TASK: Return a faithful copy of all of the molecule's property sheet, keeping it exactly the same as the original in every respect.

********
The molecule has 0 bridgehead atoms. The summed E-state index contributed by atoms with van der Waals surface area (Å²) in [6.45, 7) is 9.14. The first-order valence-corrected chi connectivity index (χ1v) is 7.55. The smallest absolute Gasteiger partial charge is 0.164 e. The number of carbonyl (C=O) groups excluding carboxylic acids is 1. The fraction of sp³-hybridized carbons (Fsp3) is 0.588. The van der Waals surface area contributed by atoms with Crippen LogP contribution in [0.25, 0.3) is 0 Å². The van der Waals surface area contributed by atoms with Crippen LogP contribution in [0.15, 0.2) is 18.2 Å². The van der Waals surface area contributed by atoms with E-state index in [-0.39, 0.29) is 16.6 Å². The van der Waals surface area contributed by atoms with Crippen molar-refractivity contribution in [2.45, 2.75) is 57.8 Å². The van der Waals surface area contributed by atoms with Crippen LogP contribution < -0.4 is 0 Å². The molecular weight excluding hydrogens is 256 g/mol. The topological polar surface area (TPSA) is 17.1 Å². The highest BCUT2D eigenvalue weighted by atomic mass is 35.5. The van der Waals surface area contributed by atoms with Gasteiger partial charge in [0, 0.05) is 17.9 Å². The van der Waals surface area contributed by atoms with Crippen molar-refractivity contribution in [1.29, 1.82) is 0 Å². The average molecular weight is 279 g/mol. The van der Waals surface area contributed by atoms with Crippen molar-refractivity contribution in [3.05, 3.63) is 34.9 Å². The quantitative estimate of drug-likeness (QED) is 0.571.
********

The molecule has 0 bridgehead atoms. The summed E-state index contributed by atoms with van der Waals surface area (Å²) in [6.45, 7) is 9.14. The first-order valence-corrected chi connectivity index (χ1v) is 7.55. The smallest absolute Gasteiger partial charge is 0.164 e. The number of carbonyl (C=O) groups excluding carboxylic acids is 1. The fraction of sp³-hybridized carbons (Fsp3) is 0.588. The van der Waals surface area contributed by atoms with Crippen LogP contribution in [0.25, 0.3) is 0 Å². The van der Waals surface area contributed by atoms with Crippen LogP contribution in [0.15, 0.2) is 18.2 Å². The van der Waals surface area contributed by atoms with E-state index in [-0.39, 0.29) is 16.6 Å². The van der Waals surface area contributed by atoms with Crippen molar-refractivity contribution in [2.45, 2.75) is 57.8 Å². The van der Waals surface area contributed by atoms with Crippen LogP contribution < -0.4 is 0 Å². The molecular weight excluding hydrogens is 256 g/mol. The topological polar surface area (TPSA) is 17.1 Å². The highest BCUT2D eigenvalue weighted by atomic mass is 35.5. The van der Waals surface area contributed by atoms with Gasteiger partial charge in [0, 0.05) is 17.9 Å². The van der Waals surface area contributed by atoms with Crippen molar-refractivity contribution in [1.29, 1.82) is 0 Å². The average molecular weight is 279 g/mol. The van der Waals surface area contributed by atoms with Crippen molar-refractivity contribution in [3.05, 3.63) is 34.9 Å². The quantitative estimate of drug-likeness (QED) is 0.571.